Fresno, California 2021-09-17 15:59:59 –
Victor Hernandez never crouched when it came to helping others.
“In the face of adversity, you just want to show others that you can do anything,” said a graduate of Fresno State University. “You can reach your dreams, and I want to help people get them.”
Today, after a long journey in undergraduate and graduate education at Fresno State University, Hernandez works as a school counselor for Miano Elementary in Los Banos, building her career by helping others.
But it has never been so easy.
Hernandez grew up in Easton, a small agricultural community just off Highway 41. There he witnessed his mother’s strong work ethic and motivation. When Hernandez’s father died while working in the fields, his mother worked in the fields during the day and undertook two jobs as a classroom manager at night to feed his four children.
“We from a single-parent family were already facing a difficult battle when our father died,” Hernandez said. Similarly, we should not try. “
Hernandez’s mother, who was likely to oppose them and made many people skeptical, remained resilient and continued to emphasize the importance of education and community services.
“My mother is a pretty stubborn woman and thankfully she was able to show them not to give up.” The important thing is to create a way to help others and help herself. bottom.
Hernandez has been involved in a program called All For One since she was a child. Almost every Saturday, he volunteered to help build fences, replace roofs, and install lawns for members of his community who couldn’t afford such repairs.
“I continue to provide community services just because everyone needs help from time to time. If we can help, we should.”
Please try again
Hernandez, who entered Fresno as a freshman in the fall of 2008, wasn’t fully prepared for what the university had and eventually dropped out and got a job instead.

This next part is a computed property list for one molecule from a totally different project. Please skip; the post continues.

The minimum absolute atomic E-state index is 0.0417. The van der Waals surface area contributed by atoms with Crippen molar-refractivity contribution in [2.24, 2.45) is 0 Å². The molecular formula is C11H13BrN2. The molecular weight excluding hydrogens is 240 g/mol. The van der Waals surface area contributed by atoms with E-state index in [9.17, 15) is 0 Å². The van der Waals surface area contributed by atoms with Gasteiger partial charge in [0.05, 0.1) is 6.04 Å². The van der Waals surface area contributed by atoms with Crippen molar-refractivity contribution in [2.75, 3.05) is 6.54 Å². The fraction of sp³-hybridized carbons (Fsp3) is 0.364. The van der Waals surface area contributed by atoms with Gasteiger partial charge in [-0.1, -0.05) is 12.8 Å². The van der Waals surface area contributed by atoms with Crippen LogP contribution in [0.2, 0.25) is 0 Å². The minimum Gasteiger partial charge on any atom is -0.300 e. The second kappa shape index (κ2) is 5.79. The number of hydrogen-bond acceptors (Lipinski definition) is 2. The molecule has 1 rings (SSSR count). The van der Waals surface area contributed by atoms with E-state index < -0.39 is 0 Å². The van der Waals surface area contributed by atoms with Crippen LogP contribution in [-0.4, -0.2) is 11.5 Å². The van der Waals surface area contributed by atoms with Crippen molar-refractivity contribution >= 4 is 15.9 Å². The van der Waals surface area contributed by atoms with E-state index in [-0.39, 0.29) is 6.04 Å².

“I think you’re a Hispanic in a single-parent family and you have to help your mother with money. I’ve experienced it all in my head because you have to do all this.”
As a family-friendly youth, Hernandez did his best at that moment and took a leave of absence from education.
But in 2014, Hernandez realized she was ready to go back to school. I enrolled in West Hills Community College because I had to get credit before returning to Fresno. There, Hernandez earned two AA degrees. One is criminology and the other is liberal arts with an emphasis on social sciences.
He had to petition to do so, but in 2017 Hernandez returned to Fresno as a sociology major and was accepted.
After earning a bachelor’s degree in sociology, Hernandez continued her education in the Counseling Program at Fresno State University, graduated with a 4.0 GPA and earned a master’s degree in counseling in the spring of 2021.
Above and Beyond
In addition to her academic success at school, Hernandez also worked at Tech Lending as a student assistant at the Henry Madden Library. While in this position, Hernandez tackled each responsibility as usual — he did his best to do it.
Arnel Ordonio, a library services specialist and TechLending leader, says Hernandez was an outstanding employee. “I can confidently say that he has exceeded his obligations as a student assistant. It doesn’t matter what it is. It could have been learning equipment, or it could have been outreach in general. He is a happy person who makes friends with everyone. ”
Hernandez devoted himself to his work, impressed everyone who crossed his path, and made many lasting bonds while working at the library.
“It was great to meet people at the Henry Madden Library,” Hernandez said. All of them were just wonderful people. ”
Get help in return
In addition to positive experience with friends and colleagues, being an assistant at the Henry Madden Library gave Hernandez the opportunity to apply for a unique scholarship.
The William Dienstein Library Work Scholarship is a $ 1,000 annual award received by an assistant student at the Henry Madden Library in commemoration of Professor Emeritus William Dienstein. Founded in 2004 by Roslyn Dienstein in San Francisco in honor of her deceased husband, the award continues to support the success of sociology and criminology students working in the library.
This award allowed Hernandez to purchase his book and pay the rest of the tuition in the final year of his graduate degree.
Build his own legacy
Hernandez is currently pursuing a passion for helping others as a school counselor in collaboration with children from kindergarten to sixth grade.
“My passion is in helping. My goal is to help people get the best they can. That’s the legacy I want to preserve.”
The main hope of his time as a counselor is to improve the lives of at least one student.
With her mother’s encouragement, education from Fresno State University, experience at the Henry Madden Library, and the final push from the Dienstein Scholarship, Hernandez lives her life as a person with a deeply rooted passion for helping others. increase.
Ultimately, with the help Hernandez received, he was able to help even more.
(A story by Mallory Crow, a student assistant at the library. Photo courtesy of Victor Hernandez. )
Recent grad creates career out of opportunity, resilience and helping others Source link Recent grad creates career out of opportunity, resilience and helping others